Under the Upper Canada Militia Act of March 16, 1808, all males between the ages of 16 to 60, capable of bearing arms, were ordered to enroll in the militia company in the area in which they lived.  The Canadian Militia Muster Rolls and Pay Lists, show great-great grandfather Philip Wright as a member of the Essex Light Infantry Regiment under the command of a Col. Reynolds. Henry Wright Jr. also signed up as a private in Captain Caldwell's Company of the 1st. Regiment, Essex County Militia.

The Upper Canadian militia were organized into Regiments, based on the "ridings" of each County, such as the 1st and 2nd Essex Militia based out of Essex County, Ontario. Normally in Upper Canada, militia units would meet once a year to receive minor military training. They would wear their own clothing and many armed themselves with their own weapons. At the instigation of Major General Isaac Brock, commanding in Upper Canada, each regiment formed two "flank companies", consisting of one captain, two subalterns, two sergeants, one drummer and thirty-five men, who were prepared to train six times per month. They were not paid, but were exempt from Jury duty or arrest in any civil case.
Depiction of soldier fighting Indians, War of 1812.

Between 1749 and 1885, both Essex and Kent militia were raised from time to time for specific tasks such as local defense of the garrison against First Nations in 1763 and expeditions into the frontier in 1778-80 during the American Revolutionary War. After that the militia took on a more formal battalion structure and in 1794 border tensions required their mobilization for combat in what is now Ohio.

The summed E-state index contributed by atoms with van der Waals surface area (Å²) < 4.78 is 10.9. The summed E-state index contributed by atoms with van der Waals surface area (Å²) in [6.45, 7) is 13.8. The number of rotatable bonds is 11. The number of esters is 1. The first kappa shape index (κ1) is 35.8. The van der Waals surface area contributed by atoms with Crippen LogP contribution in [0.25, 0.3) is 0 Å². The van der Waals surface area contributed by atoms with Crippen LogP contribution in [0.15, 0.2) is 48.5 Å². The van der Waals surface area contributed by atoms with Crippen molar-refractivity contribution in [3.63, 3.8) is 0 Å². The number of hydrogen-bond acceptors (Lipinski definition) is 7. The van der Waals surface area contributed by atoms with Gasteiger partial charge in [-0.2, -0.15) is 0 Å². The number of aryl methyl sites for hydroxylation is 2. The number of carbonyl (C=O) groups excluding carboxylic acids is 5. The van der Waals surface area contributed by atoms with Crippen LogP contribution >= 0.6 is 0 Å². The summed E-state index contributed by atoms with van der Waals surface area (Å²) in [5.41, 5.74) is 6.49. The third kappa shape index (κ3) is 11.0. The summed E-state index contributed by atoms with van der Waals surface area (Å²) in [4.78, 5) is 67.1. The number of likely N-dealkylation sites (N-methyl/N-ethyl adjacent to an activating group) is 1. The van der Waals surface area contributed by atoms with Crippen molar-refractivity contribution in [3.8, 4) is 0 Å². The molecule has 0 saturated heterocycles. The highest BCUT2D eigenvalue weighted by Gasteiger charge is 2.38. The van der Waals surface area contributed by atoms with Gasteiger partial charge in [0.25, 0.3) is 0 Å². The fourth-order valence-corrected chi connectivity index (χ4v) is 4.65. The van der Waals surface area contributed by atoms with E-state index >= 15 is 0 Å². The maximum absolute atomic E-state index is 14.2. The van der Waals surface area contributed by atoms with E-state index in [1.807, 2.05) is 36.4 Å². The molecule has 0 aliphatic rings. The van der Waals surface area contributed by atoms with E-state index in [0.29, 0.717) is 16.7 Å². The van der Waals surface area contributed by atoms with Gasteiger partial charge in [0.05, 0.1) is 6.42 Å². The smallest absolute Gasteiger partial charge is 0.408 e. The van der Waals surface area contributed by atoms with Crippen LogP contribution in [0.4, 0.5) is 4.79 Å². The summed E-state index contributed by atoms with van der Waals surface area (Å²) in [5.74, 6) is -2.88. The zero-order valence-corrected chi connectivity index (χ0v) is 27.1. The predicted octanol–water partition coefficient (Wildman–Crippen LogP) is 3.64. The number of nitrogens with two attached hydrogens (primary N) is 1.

During the War of 1812-15, the garrison at Fort Amherstburg was strengthened with the call out of the Regiments of Essex Militia and Kent Militia. After a brief incursion into Essex County the Americans returned to the safety of Fort Detroit. A combined force of Essex and Kent militia, British regulars, other Upper Canada militia and First Nations crossed the Detroit River and forced the surrender of Fort Detroit. A portion of the Prize Pay List for the 2nd Regiment of Essex Militia from this capture presently hangs in the Tilston Armoury, Windsor. For the next year the British and the militia of Essex and Kent fought in Michigan and Ohio. By June 1813 with their fighting done and farms in need of care the Essex and Kent militia regiments were dismissed home. Following the decisive American victory in October 1813 near Moraviantown in Kent County, many continued to fight in the Niagara region as the Essex and Kent militia or volunteered with other units.

The Essex and Kent volunteers mobilized for the Patriot War of 1838 and fought battles at Amherstburg, Fighting Island, Pelee Island and Windsor. At the time there were three regiments in each of the Essex and Kent militia. The Patriot War was the last time that Essex and Kent counties were invaded.


IT WAS ALL ABOUT RESOURCEFULNESS AND HARD WORK

I cannot begin to imagine the hardships faced by two generations of Wrights and their broods as they established homesteads on Colchester South land over a 20-year period. The constant threat of American invasion from the south only compounded a difficult life. Their will, strength of spirit and fortitude are to be admired by those of us who have followed. 
Pioneer woman making bread.

Pioneer Loyalists like the Wrights used what the wild, virgin land provided.  The essential tool was the ax.  When a family of settlers arrived at the spot where they planned to make their home, they began chopping saplings and trimming poles to build a lean-to. Between two forked trees they laid a crosspole. With the help of horses they rolled up a log, which was banked with dirt to form a low back wall. Then they laid poles, slanted upward, from the back log to the crosspole. The sloping roof was covered with bark and branches. The ends of the lean-to were walled with shorter poles and pickets. This was the pioneers' "half-faced camp." It always faced south, away from wind and rain. In front of the open side they dug a fire pit. Logs smoldered there day and night, giving warmth and protection.